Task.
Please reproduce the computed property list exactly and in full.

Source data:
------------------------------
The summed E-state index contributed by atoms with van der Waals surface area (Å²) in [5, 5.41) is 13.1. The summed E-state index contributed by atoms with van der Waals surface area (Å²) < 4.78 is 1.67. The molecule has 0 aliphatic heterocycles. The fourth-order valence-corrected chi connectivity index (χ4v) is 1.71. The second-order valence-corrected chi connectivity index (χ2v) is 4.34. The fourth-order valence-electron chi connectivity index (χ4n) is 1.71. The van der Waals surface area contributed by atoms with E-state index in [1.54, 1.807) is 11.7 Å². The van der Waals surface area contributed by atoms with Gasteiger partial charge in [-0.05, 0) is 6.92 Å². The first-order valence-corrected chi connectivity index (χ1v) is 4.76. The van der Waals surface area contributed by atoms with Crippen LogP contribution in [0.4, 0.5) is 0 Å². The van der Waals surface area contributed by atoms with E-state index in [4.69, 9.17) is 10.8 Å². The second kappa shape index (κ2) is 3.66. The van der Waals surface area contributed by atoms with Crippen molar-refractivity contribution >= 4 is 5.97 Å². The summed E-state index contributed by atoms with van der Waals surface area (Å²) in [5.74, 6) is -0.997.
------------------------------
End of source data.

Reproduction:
The summed E-state index contributed by atoms with van der Waals surface area (Å²) in [5, 5.41) is 13.1. The summed E-state index contributed by atoms with van der Waals surface area (Å²) < 4.78 is 1.67. The molecule has 0 aliphatic heterocycles. The fourth-order valence-corrected chi connectivity index (χ4v) is 1.71. The second-order valence-corrected chi connectivity index (χ2v) is 4.34. The fourth-order valence-electron chi connectivity index (χ4n) is 1.71. The van der Waals surface area contributed by atoms with E-state index in [1.54, 1.807) is 11.7 Å². The van der Waals surface area contributed by atoms with Gasteiger partial charge in [-0.05, 0) is 6.92 Å². The first-order valence-corrected chi connectivity index (χ1v) is 4.76. The van der Waals surface area contributed by atoms with Crippen LogP contribution in [0.4, 0.5) is 0 Å². The van der Waals surface area contributed by atoms with E-state index in [4.69, 9.17) is 10.8 Å². The second kappa shape index (κ2) is 3.66. The van der Waals surface area contributed by atoms with Crippen molar-refractivity contribution >= 4 is 5.97 Å². The summed E-state index contributed by atoms with van der Waals surface area (Å²) in [5.74, 6) is -0.997.